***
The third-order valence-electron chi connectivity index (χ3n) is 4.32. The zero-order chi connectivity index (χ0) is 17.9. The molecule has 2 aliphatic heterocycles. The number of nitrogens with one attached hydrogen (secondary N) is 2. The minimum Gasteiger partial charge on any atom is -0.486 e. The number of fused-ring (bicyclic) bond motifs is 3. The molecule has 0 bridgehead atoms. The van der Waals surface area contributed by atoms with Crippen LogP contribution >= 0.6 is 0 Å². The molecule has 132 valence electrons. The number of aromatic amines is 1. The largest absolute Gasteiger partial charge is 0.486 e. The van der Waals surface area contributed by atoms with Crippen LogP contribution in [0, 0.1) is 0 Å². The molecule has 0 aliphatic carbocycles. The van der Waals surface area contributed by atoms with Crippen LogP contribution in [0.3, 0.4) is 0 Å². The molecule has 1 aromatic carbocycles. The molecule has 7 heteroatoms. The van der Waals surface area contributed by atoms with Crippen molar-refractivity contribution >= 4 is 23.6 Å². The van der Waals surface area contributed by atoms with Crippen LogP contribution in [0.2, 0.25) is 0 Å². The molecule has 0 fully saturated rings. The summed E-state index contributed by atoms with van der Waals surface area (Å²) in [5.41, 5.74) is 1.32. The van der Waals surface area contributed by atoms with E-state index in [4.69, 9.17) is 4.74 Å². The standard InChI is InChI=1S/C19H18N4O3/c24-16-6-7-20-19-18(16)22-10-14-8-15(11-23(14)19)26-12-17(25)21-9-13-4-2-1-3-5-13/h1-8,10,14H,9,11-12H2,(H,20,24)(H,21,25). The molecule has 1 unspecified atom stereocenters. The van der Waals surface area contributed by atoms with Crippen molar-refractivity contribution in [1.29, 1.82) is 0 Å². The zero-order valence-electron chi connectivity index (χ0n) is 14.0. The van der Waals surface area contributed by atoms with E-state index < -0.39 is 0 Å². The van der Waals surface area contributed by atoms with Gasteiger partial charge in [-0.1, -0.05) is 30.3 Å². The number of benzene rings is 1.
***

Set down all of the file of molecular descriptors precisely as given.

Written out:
The third-order valence-electron chi connectivity index (χ3n) is 4.32. The zero-order chi connectivity index (χ0) is 17.9. The molecule has 2 aliphatic heterocycles. The number of nitrogens with one attached hydrogen (secondary N) is 2. The minimum Gasteiger partial charge on any atom is -0.486 e. The number of fused-ring (bicyclic) bond motifs is 3. The molecule has 0 bridgehead atoms. The van der Waals surface area contributed by atoms with Crippen LogP contribution >= 0.6 is 0 Å². The molecule has 132 valence electrons. The number of aromatic amines is 1. The largest absolute Gasteiger partial charge is 0.486 e. The van der Waals surface area contributed by atoms with Crippen LogP contribution in [0, 0.1) is 0 Å². The molecule has 0 aliphatic carbocycles. The van der Waals surface area contributed by atoms with Crippen LogP contribution in [0.3, 0.4) is 0 Å². The molecule has 1 aromatic carbocycles. The molecule has 7 heteroatoms. The van der Waals surface area contributed by atoms with Crippen molar-refractivity contribution >= 4 is 23.6 Å². The van der Waals surface area contributed by atoms with Crippen LogP contribution in [0.2, 0.25) is 0 Å². The molecule has 0 fully saturated rings. The summed E-state index contributed by atoms with van der Waals surface area (Å²) in [5.41, 5.74) is 1.32. The van der Waals surface area contributed by atoms with E-state index in [4.69, 9.17) is 4.74 Å². The standard InChI is InChI=1S/C19H18N4O3/c24-16-6-7-20-19-18(16)22-10-14-8-15(11-23(14)19)26-12-17(25)21-9-13-4-2-1-3-5-13/h1-8,10,14H,9,11-12H2,(H,20,24)(H,21,25). The molecule has 1 unspecified atom stereocenters. The van der Waals surface area contributed by atoms with Crippen molar-refractivity contribution in [1.29, 1.82) is 0 Å². The zero-order valence-electron chi connectivity index (χ0n) is 14.0. The van der Waals surface area contributed by atoms with E-state index < -0.39 is 0 Å². The van der Waals surface area contributed by atoms with Gasteiger partial charge in [-0.1, -0.05) is 30.3 Å². The number of benzene rings is 1.